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I have (3) 2009 2.26 Xserves and I am wondering if it is possible to tie them together so it acts as one computer?

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up vote 2 down vote accepted

Yes and no.

It's certainly possible to create clusters out of disparate machines and use them in some co-ordinated fashion. But it's the realm of specialty software and specialty application programming.

Beowulf can take separate machines and have them act as one, large SMP machine with shared memory and all but programs need to be Beowulf compatible for this to work. There are lots of specifics to making Beowulf work well: you should use nearly identical machines and your machine interconnect fabric has to be really high speed and low latency (read: better than gigabit InfiniBand)

Xgrid (tutorials), an Apple-designed, job scheduling framework based on the BEEP framework is available for use and sits somewhere between Beowulf above and Condor/GE below. It's a process distribution framework along with a message passing interface for distributed process co-ordination. You have to run an XGrid head node and XGrid slaves in your pool and your code needs to be XGrid-aware and complied against the XGrid libraries for it to take advantage of an XGrid. From that article linked to above:

Unfortunately, Xgrid is not yet the silver bullet that can magically take an existing program such as iMovie, cut it in slices and run in on all the macs it can find in the neighborhood.

The above statement is true for every technology I'm talking about in this answer I'm afraid.

Condor (and Oracle Grid Engine) can provide somewhat easy access to pools of machines for batch-based workloads -- you queue up jobs and these programs will take care of scheduling their execution on machines that you have joined to the pool as execution nodes -- but they don't share CPU power across machines (at least not without MPI interfaces in the software using them) and they don't share memory. The interconnect requirements aren't nearly as heavy as in Beowulf clustering and you can get away with heterogenous pools of machines as the schedulers will handle matchmaking based on job requirements.

There are some off-the-shelf Mac apps that will let you do clustering in an application-specific way. For example: Logic Pro 8 and Logic 9 let you run "Logic Nodes" in your network and you can offload audio processing to these nodes. How much and what specifically you can offload is very dependent on your network and your machines but it does work. There are options in the Logic installer to create a 'Logic Node' when you install the software and run Logic in slave mode on the instance so it can be found by a master Logic session running on another machine.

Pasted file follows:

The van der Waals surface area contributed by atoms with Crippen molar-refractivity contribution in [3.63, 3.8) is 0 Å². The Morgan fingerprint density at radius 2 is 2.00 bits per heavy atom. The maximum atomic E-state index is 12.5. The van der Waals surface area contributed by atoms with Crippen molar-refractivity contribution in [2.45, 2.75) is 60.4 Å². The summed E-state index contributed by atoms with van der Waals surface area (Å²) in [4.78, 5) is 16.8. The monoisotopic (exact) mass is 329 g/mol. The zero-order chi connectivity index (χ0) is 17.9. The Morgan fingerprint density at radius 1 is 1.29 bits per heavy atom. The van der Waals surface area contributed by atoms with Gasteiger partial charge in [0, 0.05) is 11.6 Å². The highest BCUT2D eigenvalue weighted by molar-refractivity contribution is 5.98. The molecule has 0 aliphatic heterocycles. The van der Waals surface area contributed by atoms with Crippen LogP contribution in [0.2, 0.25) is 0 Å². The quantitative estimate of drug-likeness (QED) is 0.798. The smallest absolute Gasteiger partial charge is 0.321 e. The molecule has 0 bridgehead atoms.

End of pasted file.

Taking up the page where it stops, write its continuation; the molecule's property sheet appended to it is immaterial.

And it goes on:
This sort of one-off speciality parallelization is pretty unique in consumer and pro-sumer level applications and far from the norm though.

It's worth noting that Apple used to sell something called the Xserve Cluster Node. The name is somewhat misleading here. It was a hardware configuration for the Xserve, without a graphics card or an optical drive, intended to be used in cluster deployments. But the configuration didn't include any additional clustering capabilities. You still needed something like above mentioned software to create a cluster for your workloads.

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Don't forget about Xgrid which does something similar to the Logic Node stuff you mentioned but is integrated into OS X since 10.4. (The Xserve Cluster Node was released about that time.) – CajunLuke Jun 4 '12 at 19:06
Good catch! XGrid, like Condor and GridEngine, is a queue + scheduling interface. I'll amend my answer in a bit. – Ian C. Jun 4 '12 at 19:09
So the 3 xserves that I have are in a rack, and I am wondering how the new (12 core) mac pros are different from the xserves. If I am understanding correctly your are saying that the xserves only work separately unless I try to cluster them. I do a lot of 3d rendering in programs like blender and carrara. is there any way to use the processing power of all 3 xserves and still use it as my primary computer. Sorry I don't understand how servers work. I have always been of the understanding that servers where several computer processors in one. – Stephen Jun 4 '12 at 19:15
Blender jobs can be distributed to Condor pools -- I have clients doing this with great success. DreamWorks runs their render flow like this actually. See:… – Ian C. Jun 4 '12 at 19:45

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